Melanie has a very regular life. She gets up in the morning, gets dressed, sits herself down in her chair and waits to be strapped down by the soldiers lead by Sergeant Parks. When her legs, arms and head are secure, she is rolled to class together with the other children. Her favorite teacher is Miss Justineau who sometimes tells them stories. But her routine is destroyed when she is first carted off by Dr. Caldwell who wants to perform some kind of surgery on her – and then the military base she lives at is overrun by hungries. And suddenly Melanie finds her life turned upside down – and she has to learn the truth about her world and herself.
The Girl with All the Gifts is a wonderful novel. Gripping plot, vivid characters and a take on zombie lore that feels entirely fresh and new. Simply lovely.
We have had many zombie stories. Zombies are very en vogue. There are slow zombies and fast, zombies comedies, stories with zombie protagonists, stories with zombie threats, zombie romances and a mix of it all. So to find a novel that manages to do something else entirely is surprising – and great. The Girl with All the Gifts manages by turning zombies on their head. Zombies have always stood for the unremitting advancement of time. It may be slow, but ultimately death is coming for us. But in The Girl with All the Gifts, it’s not death that’s coming for us but a new form of life. Yes, that means that the old way of life has to die, but it’s for the sake of life.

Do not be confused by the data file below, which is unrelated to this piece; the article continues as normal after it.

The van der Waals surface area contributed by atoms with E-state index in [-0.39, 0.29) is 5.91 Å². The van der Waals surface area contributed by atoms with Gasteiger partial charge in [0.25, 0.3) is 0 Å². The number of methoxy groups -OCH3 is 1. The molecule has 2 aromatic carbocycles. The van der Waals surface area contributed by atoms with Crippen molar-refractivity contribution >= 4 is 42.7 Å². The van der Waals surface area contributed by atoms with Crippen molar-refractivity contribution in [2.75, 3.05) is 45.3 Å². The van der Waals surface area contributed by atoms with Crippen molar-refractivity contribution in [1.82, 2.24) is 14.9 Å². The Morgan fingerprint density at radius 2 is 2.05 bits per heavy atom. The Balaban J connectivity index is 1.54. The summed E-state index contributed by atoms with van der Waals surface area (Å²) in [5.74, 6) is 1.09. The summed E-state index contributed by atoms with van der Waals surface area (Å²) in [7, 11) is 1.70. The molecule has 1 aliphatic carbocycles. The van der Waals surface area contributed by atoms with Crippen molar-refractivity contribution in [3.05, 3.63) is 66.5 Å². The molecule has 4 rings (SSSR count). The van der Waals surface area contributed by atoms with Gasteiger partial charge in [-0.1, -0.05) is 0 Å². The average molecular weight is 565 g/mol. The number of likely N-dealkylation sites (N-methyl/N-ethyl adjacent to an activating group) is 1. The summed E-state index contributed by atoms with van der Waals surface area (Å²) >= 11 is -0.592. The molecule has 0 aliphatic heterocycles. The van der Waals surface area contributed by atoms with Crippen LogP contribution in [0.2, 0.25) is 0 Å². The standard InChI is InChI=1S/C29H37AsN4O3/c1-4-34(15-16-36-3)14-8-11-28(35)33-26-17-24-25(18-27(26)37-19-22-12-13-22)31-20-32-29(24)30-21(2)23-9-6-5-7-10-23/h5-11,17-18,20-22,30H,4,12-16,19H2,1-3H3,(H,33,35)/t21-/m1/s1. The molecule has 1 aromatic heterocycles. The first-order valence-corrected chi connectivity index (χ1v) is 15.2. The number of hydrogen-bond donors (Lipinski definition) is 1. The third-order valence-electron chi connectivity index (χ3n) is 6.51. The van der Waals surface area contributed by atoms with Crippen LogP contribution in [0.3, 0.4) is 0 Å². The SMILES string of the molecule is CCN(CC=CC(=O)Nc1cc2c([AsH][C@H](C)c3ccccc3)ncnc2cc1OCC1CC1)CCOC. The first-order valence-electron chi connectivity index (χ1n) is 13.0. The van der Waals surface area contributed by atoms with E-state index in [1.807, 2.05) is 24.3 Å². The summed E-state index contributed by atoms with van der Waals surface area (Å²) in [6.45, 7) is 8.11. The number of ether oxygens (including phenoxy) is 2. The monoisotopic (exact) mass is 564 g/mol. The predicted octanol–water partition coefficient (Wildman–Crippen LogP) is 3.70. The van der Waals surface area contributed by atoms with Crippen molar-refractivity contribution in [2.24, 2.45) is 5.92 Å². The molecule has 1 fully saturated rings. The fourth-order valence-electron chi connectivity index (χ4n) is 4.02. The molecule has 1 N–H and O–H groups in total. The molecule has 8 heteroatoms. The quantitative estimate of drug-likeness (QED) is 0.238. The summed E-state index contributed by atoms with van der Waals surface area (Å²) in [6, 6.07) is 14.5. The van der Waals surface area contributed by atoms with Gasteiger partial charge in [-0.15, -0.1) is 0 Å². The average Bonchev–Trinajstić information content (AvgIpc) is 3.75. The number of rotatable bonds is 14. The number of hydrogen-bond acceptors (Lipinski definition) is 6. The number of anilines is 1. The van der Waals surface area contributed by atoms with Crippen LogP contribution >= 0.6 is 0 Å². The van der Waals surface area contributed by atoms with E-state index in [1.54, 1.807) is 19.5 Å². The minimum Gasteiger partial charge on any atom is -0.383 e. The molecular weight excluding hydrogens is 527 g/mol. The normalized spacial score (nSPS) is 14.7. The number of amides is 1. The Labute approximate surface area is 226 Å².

This change-up is only possible because Carey obviously knows how a zombie story works in the first place (and that he knows how stories work in general, he’s been proving over and over again with The Unwritten). And the execution of it is so well thought through that it’s simply a joy. All the details fit together even if not all questions are answered.
And it’s not just the plot that is clear and surprisingly realistic. The characters are even more so. Every single one of them, in all their complex relationships with each other and their contradictoriness, are understandable and complete. Even the characters who don’t get all the sympathies get personalities at least.
I fell in love with the book, tore through it and when I was done, I was looking forward to the film even more. Could it be any better? I can’t imagine how.